I find that a simple way to inject energy into any activity is to set a time limit. If you type "classroom timer" into your search engine, you'll find plenty of sites offering free downloadable timers that can be projected onto the whiteboard or displayed full screen on any computer in the room.
Say you want to move students into groups. Setting a 30-second limit and playing some suitably frantic music helps cut the casual chat and zombie pace. Things are further improved when the movement itself has a purpose. For example, I might give them the 30 seconds to find someone who can answer a particular question or complete the other half of a sentence.
Timers are also an easy way of energising starter and plenary activities.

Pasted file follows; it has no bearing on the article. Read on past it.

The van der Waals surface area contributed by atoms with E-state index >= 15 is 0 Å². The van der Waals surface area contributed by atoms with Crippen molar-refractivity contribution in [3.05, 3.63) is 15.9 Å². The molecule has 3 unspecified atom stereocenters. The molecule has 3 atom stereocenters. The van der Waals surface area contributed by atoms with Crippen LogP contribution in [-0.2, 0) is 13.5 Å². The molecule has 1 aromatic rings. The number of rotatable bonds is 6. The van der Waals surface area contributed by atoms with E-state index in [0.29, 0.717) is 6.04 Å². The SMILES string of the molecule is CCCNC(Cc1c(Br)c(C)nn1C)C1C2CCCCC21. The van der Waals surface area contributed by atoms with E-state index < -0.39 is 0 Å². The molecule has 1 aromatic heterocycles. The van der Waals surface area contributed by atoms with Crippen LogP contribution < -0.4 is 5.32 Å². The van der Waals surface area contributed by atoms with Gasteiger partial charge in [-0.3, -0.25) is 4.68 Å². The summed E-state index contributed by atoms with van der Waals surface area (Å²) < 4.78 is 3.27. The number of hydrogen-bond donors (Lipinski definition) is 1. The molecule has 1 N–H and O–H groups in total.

Putting a problem on the board at the beginning of the lesson and giving an appropriate amount of time to answer it gives the students a focused start to the lesson. In English, for example, editing a short unpunctuated paragraph becomes more fun when it's a race against the clock. And a plenary, in which pairs talk about or write down whatever they've learnt that lesson, is made sharper when there's a clear deadline.
However, there are times when you wouldn't want to use a countdown.
Projecting a giant red clock and playing Motorhead's The Ace of Spades during a spelling test, for instance, would probably not be helpful.
Generally, though, an onscreen timer is a simple way of using ICT to liven up any number of classroom activities.
Jon Eaton. English teacher, Kingsbridge Community College, Devon